Contents

EnglishEdit

EtymologyEdit

Latin

NounEdit

cicatrix ‎(plural cicatrixes or cicatrices)

  1. A scar that remains after the development of new tissue over a recovering wound or sore (also used figuratively).
    • 1938, Herbert Xavier, Capricornia, Chapter II, p. 21,
      He stopped to stare at two old men who sat beside the fire, naked and daubed with red and white ochre and adorned about arms and legs and breasts with elaborate systems of cicatrix.

TranslationsEdit


LatinEdit

EtymologyEdit

Unknown etymology.

PronunciationEdit

NounEdit

cicātrīx f ‎(genitive cicātrīcis); third declension

  1. scar, bruise, incision

InflectionEdit

Third declension.

Case Singular Plural
nominative cicātrīx cicātrīcēs
genitive cicātrīcis cicātrīcum
dative cicātrīcī cicātrīcibus
accusative cicātrīcem cicātrīcēs
ablative cicātrīce cicātrīcibus
vocative cicātrīx cicātrīcēs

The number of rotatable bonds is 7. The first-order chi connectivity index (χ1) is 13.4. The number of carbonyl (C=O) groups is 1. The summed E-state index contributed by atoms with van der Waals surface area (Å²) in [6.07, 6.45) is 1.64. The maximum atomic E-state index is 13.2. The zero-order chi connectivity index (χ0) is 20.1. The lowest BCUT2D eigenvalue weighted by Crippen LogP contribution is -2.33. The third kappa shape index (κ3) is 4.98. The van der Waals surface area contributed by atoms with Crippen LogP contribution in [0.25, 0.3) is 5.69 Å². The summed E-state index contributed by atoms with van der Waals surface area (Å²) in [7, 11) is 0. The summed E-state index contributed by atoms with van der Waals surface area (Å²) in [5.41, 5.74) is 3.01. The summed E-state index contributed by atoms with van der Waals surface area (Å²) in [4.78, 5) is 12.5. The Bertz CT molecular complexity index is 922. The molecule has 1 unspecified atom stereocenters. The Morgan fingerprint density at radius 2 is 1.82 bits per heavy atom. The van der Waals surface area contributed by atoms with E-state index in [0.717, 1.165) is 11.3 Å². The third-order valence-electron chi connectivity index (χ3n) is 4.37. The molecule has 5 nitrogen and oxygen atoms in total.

Related termsEdit

DescendantsEdit

ReferencesEdit

  • cicatrix in Charlton T. Lewis & Charles Short (1879) A Latin Dictionary, Oxford: Clarendon Press
  • cicatrix in Charlton T. Lewis (1891) An Elementary Latin Dictionary, New York: Harper & Brothers
  • cicatrix” in Félix Gaffiot (1934), Dictionnaire Illustré Latin-Français, Paris: Hachette.
  • Meissner, Carl; Auden, Henry William (1894) Latin Phrase-Book[1], London: Macmillan and Co.
    • wounds (scars) on the breast: vulnera (cicatrices) adversa (opp. aversa)
    • to open an old wound: refricare vulnus, cicatricem obductam
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